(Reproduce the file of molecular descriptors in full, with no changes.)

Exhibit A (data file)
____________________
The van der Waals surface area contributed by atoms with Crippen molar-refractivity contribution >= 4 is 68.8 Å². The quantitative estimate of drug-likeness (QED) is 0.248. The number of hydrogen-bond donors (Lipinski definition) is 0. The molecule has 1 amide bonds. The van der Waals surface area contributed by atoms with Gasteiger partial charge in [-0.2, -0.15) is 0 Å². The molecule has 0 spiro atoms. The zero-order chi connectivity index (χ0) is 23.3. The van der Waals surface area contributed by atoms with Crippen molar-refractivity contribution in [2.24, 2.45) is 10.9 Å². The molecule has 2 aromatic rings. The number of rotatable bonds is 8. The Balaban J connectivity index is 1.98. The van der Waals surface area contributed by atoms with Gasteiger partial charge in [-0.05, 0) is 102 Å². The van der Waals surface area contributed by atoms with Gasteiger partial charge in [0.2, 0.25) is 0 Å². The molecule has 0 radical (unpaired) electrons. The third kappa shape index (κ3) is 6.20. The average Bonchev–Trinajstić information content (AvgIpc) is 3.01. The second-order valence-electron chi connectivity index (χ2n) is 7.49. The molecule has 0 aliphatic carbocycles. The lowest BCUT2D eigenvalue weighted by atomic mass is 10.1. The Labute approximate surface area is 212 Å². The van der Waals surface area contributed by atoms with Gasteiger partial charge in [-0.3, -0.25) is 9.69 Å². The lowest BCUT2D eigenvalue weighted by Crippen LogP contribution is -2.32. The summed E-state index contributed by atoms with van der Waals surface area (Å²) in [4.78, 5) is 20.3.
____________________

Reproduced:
The van der Waals surface area contributed by atoms with Crippen molar-refractivity contribution >= 4 is 68.8 Å². The quantitative estimate of drug-likeness (QED) is 0.248. The number of hydrogen-bond donors (Lipinski definition) is 0. The molecule has 1 amide bonds. The van der Waals surface area contributed by atoms with Gasteiger partial charge in [-0.2, -0.15) is 0 Å². The molecule has 0 spiro atoms. The zero-order chi connectivity index (χ0) is 23.3. The van der Waals surface area contributed by atoms with Crippen molar-refractivity contribution in [2.24, 2.45) is 10.9 Å². The molecule has 2 aromatic rings. The number of rotatable bonds is 8. The Balaban J connectivity index is 1.98. The van der Waals surface area contributed by atoms with Gasteiger partial charge in [-0.05, 0) is 102 Å². The van der Waals surface area contributed by atoms with Gasteiger partial charge in [0.2, 0.25) is 0 Å². The molecule has 0 radical (unpaired) electrons. The third kappa shape index (κ3) is 6.20. The average Bonchev–Trinajstić information content (AvgIpc) is 3.01. The second-order valence-electron chi connectivity index (χ2n) is 7.49. The molecule has 0 aliphatic carbocycles. The lowest BCUT2D eigenvalue weighted by atomic mass is 10.1. The Labute approximate surface area is 212 Å². The van der Waals surface area contributed by atoms with Gasteiger partial charge in [-0.3, -0.25) is 9.69 Å². The lowest BCUT2D eigenvalue weighted by Crippen LogP contribution is -2.32. The summed E-state index contributed by atoms with van der Waals surface area (Å²) in [4.78, 5) is 20.3.